Toyota’s success isn’t attributable to the company’s usage of a conventional “lean” manufacturing procedure or any internal Six Sigma implementation. It is, instead, centered on leadership. It can be found, more specifically, in a Toyota leader’s mentality, which sees self-development and training others as the only method to not only discover the right answer for the issue at hand, but to enhance performance day after day.

Few companies see the link between Toyota’s great performance and its leadership. They notice Toyota’s methodical approach to everything it does and immediately assume that the technical system is the solution.

Attempting to recreate Toyota’s technical systems without first understanding their source — the engine that powers the system— has proven to be largely fruitless.

While considerable benefits from TPS or lean implementation are common, they are almost never sustained. Why? Because tools and blitz events lack the leadership required to educate and sustain large-scale process change within an established corporate culture.

This is not to say that “lean” isn’t useful. Lean projects, on the other hand, have benefited thousands of firms. These accomplishments, however, are best described as “point improvements” that have nothing to do with a bigger set of corporate goals. Installing a procedure in a firm silo is the ‘point method.’
In the case of lean, the silo’s production lead time might be reduced from five to three days, or production costs could be reduced by 20%. Everyone congratulates each other and move on to the next ‘island’.


Over time, it becomes clear that these point improvements are difficult to transfer to other areas of the company. Worse, they aren’t self-sustaining. Without the ongoing vigilance and dedication of managers and workers alike, without leadership, backsliding is common and swift, with three days expanding to four and then four and a half.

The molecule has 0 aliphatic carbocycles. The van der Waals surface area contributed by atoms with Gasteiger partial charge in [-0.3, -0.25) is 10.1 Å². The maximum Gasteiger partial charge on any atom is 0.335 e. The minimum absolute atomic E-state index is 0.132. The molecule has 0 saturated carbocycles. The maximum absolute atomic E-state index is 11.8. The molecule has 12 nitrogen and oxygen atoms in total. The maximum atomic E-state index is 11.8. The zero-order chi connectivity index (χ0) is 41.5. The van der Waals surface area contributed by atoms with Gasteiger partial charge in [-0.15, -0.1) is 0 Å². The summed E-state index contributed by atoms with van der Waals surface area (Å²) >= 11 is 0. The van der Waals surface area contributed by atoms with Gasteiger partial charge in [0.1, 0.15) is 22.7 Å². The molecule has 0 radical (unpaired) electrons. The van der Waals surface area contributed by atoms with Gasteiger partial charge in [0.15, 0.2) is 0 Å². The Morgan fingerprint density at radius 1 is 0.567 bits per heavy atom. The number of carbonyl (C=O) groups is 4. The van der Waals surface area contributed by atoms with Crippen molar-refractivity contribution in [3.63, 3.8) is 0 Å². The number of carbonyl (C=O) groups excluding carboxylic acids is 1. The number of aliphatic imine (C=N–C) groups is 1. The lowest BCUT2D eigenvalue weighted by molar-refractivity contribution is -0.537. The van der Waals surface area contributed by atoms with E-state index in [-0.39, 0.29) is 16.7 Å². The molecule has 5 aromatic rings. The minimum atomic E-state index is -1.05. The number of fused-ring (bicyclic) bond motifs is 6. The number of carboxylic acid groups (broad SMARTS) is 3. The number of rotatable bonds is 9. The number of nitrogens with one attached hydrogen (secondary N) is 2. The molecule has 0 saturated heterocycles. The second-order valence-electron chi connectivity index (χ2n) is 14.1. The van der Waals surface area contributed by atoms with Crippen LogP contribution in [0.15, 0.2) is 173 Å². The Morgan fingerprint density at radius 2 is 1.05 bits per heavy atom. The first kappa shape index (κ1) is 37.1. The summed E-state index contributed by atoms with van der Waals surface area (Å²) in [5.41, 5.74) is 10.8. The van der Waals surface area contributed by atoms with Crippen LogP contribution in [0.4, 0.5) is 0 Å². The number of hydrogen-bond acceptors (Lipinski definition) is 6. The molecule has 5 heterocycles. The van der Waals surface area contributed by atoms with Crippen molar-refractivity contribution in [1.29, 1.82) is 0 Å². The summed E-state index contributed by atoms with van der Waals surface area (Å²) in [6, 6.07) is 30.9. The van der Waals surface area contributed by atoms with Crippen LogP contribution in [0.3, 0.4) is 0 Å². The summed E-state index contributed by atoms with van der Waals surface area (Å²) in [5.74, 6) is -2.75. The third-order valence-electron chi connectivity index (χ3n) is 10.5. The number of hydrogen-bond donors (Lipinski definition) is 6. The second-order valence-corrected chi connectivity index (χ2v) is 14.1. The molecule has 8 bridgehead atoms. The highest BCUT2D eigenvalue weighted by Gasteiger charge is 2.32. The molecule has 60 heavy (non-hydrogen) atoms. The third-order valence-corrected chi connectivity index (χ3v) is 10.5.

A healthy life style change or a crash diet!

Most companies that go lean, like most people who go on diets, delude themselves into believing that the change effort is a time-limited exercise. For the time being, the company simply needs to eat less and exercise more. It fails to recognize that in order to remain lean, a company, like a person, must live lean… indefinitely. It is literally a matter of resetting the corporate metabolism, even rewriting its DNA.

Simply changing a process, introducing a methodology, or implementing a change management program will not be enough. True systemic change must begin with a company’s people at its core. It must, above all, be embodied by the company’s executives.

Adopting Toyota’s leadership philosophy and work culture is akin to committing to a healthier lifestyle rather than a crash diet.

Toyota Production System is the ‘effect’, not the ’cause’!

Leaders and the leadership paradigm that Toyota cultivates are at the heart of the company’s significant involvement of team members across the board. The Toyota Production System is the outcome, not the source, of this involvement. Toyota executives strive for continuous development in all elements of the company, and achieving that goal requires collaboration from top executives to heads of small work groups on the shop floor. This demands consistent leadership across all divisions and at all levels of management over a long period of time.

To put it another way, this is the kind of leadership that a few superstars with tremendous talent or charisma can never provide. It’s not the kind of leadership that can be hired and installed overnight. Because of this leadership approach, Toyota has been able to overcome various significant hurdles in a dynamic and competitive industry. It’s how the company developed the next generation of leaders to aid in its global expansion. It’s also how it coped with the need to stay afloat amid the financial crisis of 2008.

NOTE: Next post will provide some insights into the obstacles in the way to building a viable culture of continuous improvement … stay tuned!